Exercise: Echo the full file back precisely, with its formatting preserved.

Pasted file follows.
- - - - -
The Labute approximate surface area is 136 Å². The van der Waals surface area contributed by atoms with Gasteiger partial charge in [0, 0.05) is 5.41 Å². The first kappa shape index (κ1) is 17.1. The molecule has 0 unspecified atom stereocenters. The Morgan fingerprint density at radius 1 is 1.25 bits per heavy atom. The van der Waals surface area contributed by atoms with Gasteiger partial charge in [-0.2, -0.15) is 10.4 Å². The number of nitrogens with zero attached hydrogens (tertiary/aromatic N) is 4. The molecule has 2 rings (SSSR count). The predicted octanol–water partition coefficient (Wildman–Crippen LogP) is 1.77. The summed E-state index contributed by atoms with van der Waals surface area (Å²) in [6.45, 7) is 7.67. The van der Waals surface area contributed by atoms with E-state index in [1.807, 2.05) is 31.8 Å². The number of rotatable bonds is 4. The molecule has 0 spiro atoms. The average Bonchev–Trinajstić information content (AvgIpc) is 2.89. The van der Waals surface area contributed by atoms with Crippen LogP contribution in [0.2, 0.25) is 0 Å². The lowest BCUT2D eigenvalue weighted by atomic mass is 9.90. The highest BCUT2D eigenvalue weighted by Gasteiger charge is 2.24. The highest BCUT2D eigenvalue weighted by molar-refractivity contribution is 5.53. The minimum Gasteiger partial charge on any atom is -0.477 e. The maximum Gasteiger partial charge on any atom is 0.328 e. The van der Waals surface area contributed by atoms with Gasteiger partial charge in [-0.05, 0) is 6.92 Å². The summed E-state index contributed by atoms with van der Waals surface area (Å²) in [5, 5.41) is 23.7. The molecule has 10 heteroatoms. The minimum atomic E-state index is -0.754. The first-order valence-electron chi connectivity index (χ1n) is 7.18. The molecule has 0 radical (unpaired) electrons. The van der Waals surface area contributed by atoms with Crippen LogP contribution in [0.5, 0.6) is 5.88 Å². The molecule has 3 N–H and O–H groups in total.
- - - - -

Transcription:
The Labute approximate surface area is 136 Å². The van der Waals surface area contributed by atoms with Gasteiger partial charge in [0, 0.05) is 5.41 Å². The first kappa shape index (κ1) is 17.1. The molecule has 0 unspecified atom stereocenters. The Morgan fingerprint density at radius 1 is 1.25 bits per heavy atom. The van der Waals surface area contributed by atoms with Gasteiger partial charge in [-0.2, -0.15) is 10.4 Å². The number of nitrogens with zero attached hydrogens (tertiary/aromatic N) is 4. The molecule has 2 rings (SSSR count). The predicted octanol–water partition coefficient (Wildman–Crippen LogP) is 1.77. The summed E-state index contributed by atoms with van der Waals surface area (Å²) in [6.45, 7) is 7.67. The van der Waals surface area contributed by atoms with E-state index in [1.807, 2.05) is 31.8 Å². The number of rotatable bonds is 4. The molecule has 0 spiro atoms. The average Bonchev–Trinajstić information content (AvgIpc) is 2.89. The van der Waals surface area contributed by atoms with Crippen LogP contribution in [0.2, 0.25) is 0 Å². The lowest BCUT2D eigenvalue weighted by atomic mass is 9.90. The highest BCUT2D eigenvalue weighted by Gasteiger charge is 2.24. The highest BCUT2D eigenvalue weighted by molar-refractivity contribution is 5.53. The minimum Gasteiger partial charge on any atom is -0.477 e. The maximum Gasteiger partial charge on any atom is 0.328 e. The van der Waals surface area contributed by atoms with Gasteiger partial charge in [-0.05, 0) is 6.92 Å². The summed E-state index contributed by atoms with van der Waals surface area (Å²) in [5, 5.41) is 23.7. The molecule has 10 heteroatoms. The minimum atomic E-state index is -0.754. The first-order valence-electron chi connectivity index (χ1n) is 7.18. The molecule has 0 radical (unpaired) electrons. The van der Waals surface area contributed by atoms with Crippen LogP contribution in [0.5, 0.6) is 5.88 Å². The molecule has 3 N–H and O–H groups in total.